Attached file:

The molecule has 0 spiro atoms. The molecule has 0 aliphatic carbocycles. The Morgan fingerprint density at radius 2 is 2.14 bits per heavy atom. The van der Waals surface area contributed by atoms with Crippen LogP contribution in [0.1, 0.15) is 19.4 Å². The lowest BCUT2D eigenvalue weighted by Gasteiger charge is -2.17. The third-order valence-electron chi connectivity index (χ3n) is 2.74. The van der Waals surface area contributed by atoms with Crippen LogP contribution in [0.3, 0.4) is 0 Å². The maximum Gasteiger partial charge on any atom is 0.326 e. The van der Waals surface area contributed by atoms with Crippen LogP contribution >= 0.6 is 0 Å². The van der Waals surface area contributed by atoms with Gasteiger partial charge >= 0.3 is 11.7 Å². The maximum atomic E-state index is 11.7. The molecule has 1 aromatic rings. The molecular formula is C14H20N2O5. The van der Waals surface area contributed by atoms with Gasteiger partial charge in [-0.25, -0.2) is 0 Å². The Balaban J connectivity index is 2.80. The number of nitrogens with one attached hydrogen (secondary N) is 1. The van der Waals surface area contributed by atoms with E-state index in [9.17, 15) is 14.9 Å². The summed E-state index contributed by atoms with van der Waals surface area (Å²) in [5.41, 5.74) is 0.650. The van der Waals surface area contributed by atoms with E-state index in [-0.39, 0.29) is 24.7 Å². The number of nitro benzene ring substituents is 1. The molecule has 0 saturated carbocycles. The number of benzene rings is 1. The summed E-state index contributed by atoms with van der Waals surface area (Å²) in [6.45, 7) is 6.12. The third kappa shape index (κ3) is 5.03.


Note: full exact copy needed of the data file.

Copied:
The molecule has 0 spiro atoms. The molecule has 0 aliphatic carbocycles. The Morgan fingerprint density at radius 2 is 2.14 bits per heavy atom. The van der Waals surface area contributed by atoms with Crippen LogP contribution in [0.1, 0.15) is 19.4 Å². The lowest BCUT2D eigenvalue weighted by Gasteiger charge is -2.17. The third-order valence-electron chi connectivity index (χ3n) is 2.74. The van der Waals surface area contributed by atoms with Crippen LogP contribution in [0.3, 0.4) is 0 Å². The maximum Gasteiger partial charge on any atom is 0.326 e. The van der Waals surface area contributed by atoms with Crippen LogP contribution >= 0.6 is 0 Å². The van der Waals surface area contributed by atoms with Gasteiger partial charge >= 0.3 is 11.7 Å². The maximum atomic E-state index is 11.7. The molecule has 1 aromatic rings. The molecular formula is C14H20N2O5. The van der Waals surface area contributed by atoms with Gasteiger partial charge in [-0.25, -0.2) is 0 Å². The Balaban J connectivity index is 2.80. The number of nitrogens with one attached hydrogen (secondary N) is 1. The van der Waals surface area contributed by atoms with E-state index in [9.17, 15) is 14.9 Å². The summed E-state index contributed by atoms with van der Waals surface area (Å²) in [5.41, 5.74) is 0.650. The van der Waals surface area contributed by atoms with E-state index in [-0.39, 0.29) is 24.7 Å². The number of nitro benzene ring substituents is 1. The molecule has 0 saturated carbocycles. The number of benzene rings is 1. The summed E-state index contributed by atoms with van der Waals surface area (Å²) in [6.45, 7) is 6.12. The third kappa shape index (κ3) is 5.03.